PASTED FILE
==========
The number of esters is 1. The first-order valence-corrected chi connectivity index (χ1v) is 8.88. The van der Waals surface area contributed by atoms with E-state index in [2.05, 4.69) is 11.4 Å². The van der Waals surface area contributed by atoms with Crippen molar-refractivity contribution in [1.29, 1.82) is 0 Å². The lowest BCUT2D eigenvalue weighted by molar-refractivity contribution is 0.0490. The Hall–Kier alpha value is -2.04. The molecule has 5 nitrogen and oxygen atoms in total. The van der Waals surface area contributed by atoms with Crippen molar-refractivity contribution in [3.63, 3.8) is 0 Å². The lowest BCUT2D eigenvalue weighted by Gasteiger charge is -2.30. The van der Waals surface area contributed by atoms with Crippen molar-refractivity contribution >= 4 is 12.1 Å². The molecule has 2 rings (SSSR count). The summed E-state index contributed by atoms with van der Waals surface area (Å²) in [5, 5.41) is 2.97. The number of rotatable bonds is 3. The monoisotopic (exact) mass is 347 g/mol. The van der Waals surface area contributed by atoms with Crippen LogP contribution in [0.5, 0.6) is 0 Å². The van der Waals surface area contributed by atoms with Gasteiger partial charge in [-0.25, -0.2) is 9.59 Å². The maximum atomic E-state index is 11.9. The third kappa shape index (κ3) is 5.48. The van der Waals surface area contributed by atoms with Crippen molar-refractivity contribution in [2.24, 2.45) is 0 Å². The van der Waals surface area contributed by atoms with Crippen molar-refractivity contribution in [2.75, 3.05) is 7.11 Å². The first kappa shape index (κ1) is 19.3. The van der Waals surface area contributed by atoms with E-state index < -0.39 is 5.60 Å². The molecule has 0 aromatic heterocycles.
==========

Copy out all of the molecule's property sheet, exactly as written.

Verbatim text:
The number of esters is 1. The first-order valence-corrected chi connectivity index (χ1v) is 8.88. The van der Waals surface area contributed by atoms with E-state index in [2.05, 4.69) is 11.4 Å². The van der Waals surface area contributed by atoms with Crippen molar-refractivity contribution in [1.29, 1.82) is 0 Å². The lowest BCUT2D eigenvalue weighted by molar-refractivity contribution is 0.0490. The Hall–Kier alpha value is -2.04. The molecule has 5 nitrogen and oxygen atoms in total. The van der Waals surface area contributed by atoms with Crippen molar-refractivity contribution in [3.63, 3.8) is 0 Å². The lowest BCUT2D eigenvalue weighted by Gasteiger charge is -2.30. The van der Waals surface area contributed by atoms with Crippen molar-refractivity contribution >= 4 is 12.1 Å². The molecule has 2 rings (SSSR count). The summed E-state index contributed by atoms with van der Waals surface area (Å²) in [5, 5.41) is 2.97. The number of rotatable bonds is 3. The monoisotopic (exact) mass is 347 g/mol. The van der Waals surface area contributed by atoms with Crippen LogP contribution in [0.5, 0.6) is 0 Å². The van der Waals surface area contributed by atoms with Gasteiger partial charge in [-0.25, -0.2) is 9.59 Å². The maximum atomic E-state index is 11.9. The third kappa shape index (κ3) is 5.48. The van der Waals surface area contributed by atoms with Crippen molar-refractivity contribution in [2.24, 2.45) is 0 Å². The van der Waals surface area contributed by atoms with Crippen molar-refractivity contribution in [2.75, 3.05) is 7.11 Å². The first kappa shape index (κ1) is 19.3. The van der Waals surface area contributed by atoms with E-state index < -0.39 is 5.60 Å². The molecule has 0 aromatic heterocycles.